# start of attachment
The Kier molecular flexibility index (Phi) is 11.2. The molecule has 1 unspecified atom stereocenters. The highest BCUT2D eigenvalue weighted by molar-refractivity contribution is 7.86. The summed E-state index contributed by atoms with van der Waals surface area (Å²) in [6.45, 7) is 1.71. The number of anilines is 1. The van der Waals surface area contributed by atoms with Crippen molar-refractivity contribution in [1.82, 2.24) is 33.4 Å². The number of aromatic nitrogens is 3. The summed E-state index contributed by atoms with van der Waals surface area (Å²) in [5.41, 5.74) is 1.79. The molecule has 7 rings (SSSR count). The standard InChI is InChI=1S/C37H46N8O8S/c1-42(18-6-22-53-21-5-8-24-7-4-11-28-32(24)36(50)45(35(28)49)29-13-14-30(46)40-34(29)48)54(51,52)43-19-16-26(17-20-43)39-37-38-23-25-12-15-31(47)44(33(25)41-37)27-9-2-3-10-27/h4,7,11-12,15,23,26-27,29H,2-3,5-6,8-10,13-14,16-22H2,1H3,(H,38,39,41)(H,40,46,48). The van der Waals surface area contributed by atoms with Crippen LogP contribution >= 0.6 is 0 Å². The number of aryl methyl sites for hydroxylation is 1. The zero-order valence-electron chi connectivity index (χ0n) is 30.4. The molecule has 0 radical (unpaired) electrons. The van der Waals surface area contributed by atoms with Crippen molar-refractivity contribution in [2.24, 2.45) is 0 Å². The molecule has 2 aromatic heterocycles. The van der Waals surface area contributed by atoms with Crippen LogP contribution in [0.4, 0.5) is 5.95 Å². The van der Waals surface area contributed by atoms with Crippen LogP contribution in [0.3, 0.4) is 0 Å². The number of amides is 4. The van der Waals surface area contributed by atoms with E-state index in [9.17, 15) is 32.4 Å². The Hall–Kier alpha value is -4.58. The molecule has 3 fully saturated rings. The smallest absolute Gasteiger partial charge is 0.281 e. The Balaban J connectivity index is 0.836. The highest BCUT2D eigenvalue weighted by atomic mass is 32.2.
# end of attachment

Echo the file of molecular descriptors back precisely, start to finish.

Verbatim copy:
The Kier molecular flexibility index (Phi) is 11.2. The molecule has 1 unspecified atom stereocenters. The highest BCUT2D eigenvalue weighted by molar-refractivity contribution is 7.86. The summed E-state index contributed by atoms with van der Waals surface area (Å²) in [6.45, 7) is 1.71. The number of anilines is 1. The van der Waals surface area contributed by atoms with Crippen molar-refractivity contribution in [1.82, 2.24) is 33.4 Å². The number of aromatic nitrogens is 3. The summed E-state index contributed by atoms with van der Waals surface area (Å²) in [5.41, 5.74) is 1.79. The molecule has 7 rings (SSSR count). The standard InChI is InChI=1S/C37H46N8O8S/c1-42(18-6-22-53-21-5-8-24-7-4-11-28-32(24)36(50)45(35(28)49)29-13-14-30(46)40-34(29)48)54(51,52)43-19-16-26(17-20-43)39-37-38-23-25-12-15-31(47)44(33(25)41-37)27-9-2-3-10-27/h4,7,11-12,15,23,26-27,29H,2-3,5-6,8-10,13-14,16-22H2,1H3,(H,38,39,41)(H,40,46,48). The van der Waals surface area contributed by atoms with Crippen LogP contribution >= 0.6 is 0 Å². The number of aryl methyl sites for hydroxylation is 1. The zero-order valence-electron chi connectivity index (χ0n) is 30.4. The molecule has 0 radical (unpaired) electrons. The van der Waals surface area contributed by atoms with Crippen molar-refractivity contribution in [2.24, 2.45) is 0 Å². The molecule has 2 aromatic heterocycles. The van der Waals surface area contributed by atoms with Crippen LogP contribution in [0.4, 0.5) is 5.95 Å². The van der Waals surface area contributed by atoms with Crippen LogP contribution in [0.3, 0.4) is 0 Å². The number of amides is 4. The van der Waals surface area contributed by atoms with E-state index in [9.17, 15) is 32.4 Å². The Hall–Kier alpha value is -4.58. The molecule has 3 fully saturated rings. The smallest absolute Gasteiger partial charge is 0.281 e. The Balaban J connectivity index is 0.836. The highest BCUT2D eigenvalue weighted by atomic mass is 32.2.